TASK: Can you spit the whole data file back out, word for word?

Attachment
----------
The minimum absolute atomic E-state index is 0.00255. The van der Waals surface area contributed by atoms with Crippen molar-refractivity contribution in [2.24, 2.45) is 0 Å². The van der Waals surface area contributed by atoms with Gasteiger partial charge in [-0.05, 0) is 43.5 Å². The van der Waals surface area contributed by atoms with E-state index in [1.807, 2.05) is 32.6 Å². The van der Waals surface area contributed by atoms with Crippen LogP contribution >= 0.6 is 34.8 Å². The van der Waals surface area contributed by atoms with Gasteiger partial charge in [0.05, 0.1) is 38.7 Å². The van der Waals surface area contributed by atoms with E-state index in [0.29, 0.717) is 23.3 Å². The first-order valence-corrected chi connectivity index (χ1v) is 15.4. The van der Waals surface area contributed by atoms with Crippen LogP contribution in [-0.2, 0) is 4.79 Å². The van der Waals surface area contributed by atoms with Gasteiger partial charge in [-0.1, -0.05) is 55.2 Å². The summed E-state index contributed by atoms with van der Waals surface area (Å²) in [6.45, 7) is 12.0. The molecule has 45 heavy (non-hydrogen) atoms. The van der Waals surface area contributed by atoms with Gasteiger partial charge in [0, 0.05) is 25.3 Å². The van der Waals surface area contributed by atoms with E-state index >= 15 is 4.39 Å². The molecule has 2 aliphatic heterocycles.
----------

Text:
The minimum absolute atomic E-state index is 0.00255. The van der Waals surface area contributed by atoms with Crippen molar-refractivity contribution in [2.24, 2.45) is 0 Å². The van der Waals surface area contributed by atoms with Gasteiger partial charge in [-0.05, 0) is 43.5 Å². The van der Waals surface area contributed by atoms with E-state index in [1.807, 2.05) is 32.6 Å². The van der Waals surface area contributed by atoms with Crippen LogP contribution >= 0.6 is 34.8 Å². The van der Waals surface area contributed by atoms with Gasteiger partial charge in [0.05, 0.1) is 38.7 Å². The van der Waals surface area contributed by atoms with E-state index in [0.29, 0.717) is 23.3 Å². The first-order valence-corrected chi connectivity index (χ1v) is 15.4. The van der Waals surface area contributed by atoms with Crippen LogP contribution in [-0.2, 0) is 4.79 Å². The van der Waals surface area contributed by atoms with Gasteiger partial charge in [-0.1, -0.05) is 55.2 Å². The summed E-state index contributed by atoms with van der Waals surface area (Å²) in [6.45, 7) is 12.0. The molecule has 45 heavy (non-hydrogen) atoms. The van der Waals surface area contributed by atoms with Gasteiger partial charge in [0, 0.05) is 25.3 Å². The van der Waals surface area contributed by atoms with E-state index >= 15 is 4.39 Å². The molecule has 2 aliphatic heterocycles.